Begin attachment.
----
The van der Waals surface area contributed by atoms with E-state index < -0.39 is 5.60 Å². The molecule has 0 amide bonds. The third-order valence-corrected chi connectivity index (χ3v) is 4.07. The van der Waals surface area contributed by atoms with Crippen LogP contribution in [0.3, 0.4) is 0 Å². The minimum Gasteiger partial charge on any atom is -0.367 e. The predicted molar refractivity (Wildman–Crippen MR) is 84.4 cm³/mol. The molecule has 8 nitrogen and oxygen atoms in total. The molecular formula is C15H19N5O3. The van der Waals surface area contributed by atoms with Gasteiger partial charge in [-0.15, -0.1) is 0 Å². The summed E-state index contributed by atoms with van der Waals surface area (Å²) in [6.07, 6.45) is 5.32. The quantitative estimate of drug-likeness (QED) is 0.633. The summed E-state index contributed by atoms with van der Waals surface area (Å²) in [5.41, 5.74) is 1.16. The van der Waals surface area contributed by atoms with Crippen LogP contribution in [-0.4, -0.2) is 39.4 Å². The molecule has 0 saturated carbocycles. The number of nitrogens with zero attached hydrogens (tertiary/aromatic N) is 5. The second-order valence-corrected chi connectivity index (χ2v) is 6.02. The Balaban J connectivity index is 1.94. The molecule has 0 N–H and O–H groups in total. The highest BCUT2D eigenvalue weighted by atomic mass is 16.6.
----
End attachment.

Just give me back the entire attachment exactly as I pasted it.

The van der Waals surface area contributed by atoms with E-state index < -0.39 is 5.60 Å². The molecule has 0 amide bonds. The third-order valence-corrected chi connectivity index (χ3v) is 4.07. The van der Waals surface area contributed by atoms with Crippen LogP contribution in [0.3, 0.4) is 0 Å². The minimum Gasteiger partial charge on any atom is -0.367 e. The predicted molar refractivity (Wildman–Crippen MR) is 84.4 cm³/mol. The molecule has 8 nitrogen and oxygen atoms in total. The molecular formula is C15H19N5O3. The van der Waals surface area contributed by atoms with Gasteiger partial charge in [-0.15, -0.1) is 0 Å². The summed E-state index contributed by atoms with van der Waals surface area (Å²) in [6.07, 6.45) is 5.32. The quantitative estimate of drug-likeness (QED) is 0.633. The summed E-state index contributed by atoms with van der Waals surface area (Å²) in [5.41, 5.74) is 1.16. The van der Waals surface area contributed by atoms with Crippen LogP contribution in [-0.4, -0.2) is 39.4 Å². The molecule has 0 saturated carbocycles. The number of nitrogens with zero attached hydrogens (tertiary/aromatic N) is 5. The second-order valence-corrected chi connectivity index (χ2v) is 6.02. The Balaban J connectivity index is 1.94. The molecule has 0 N–H and O–H groups in total. The highest BCUT2D eigenvalue weighted by atomic mass is 16.6.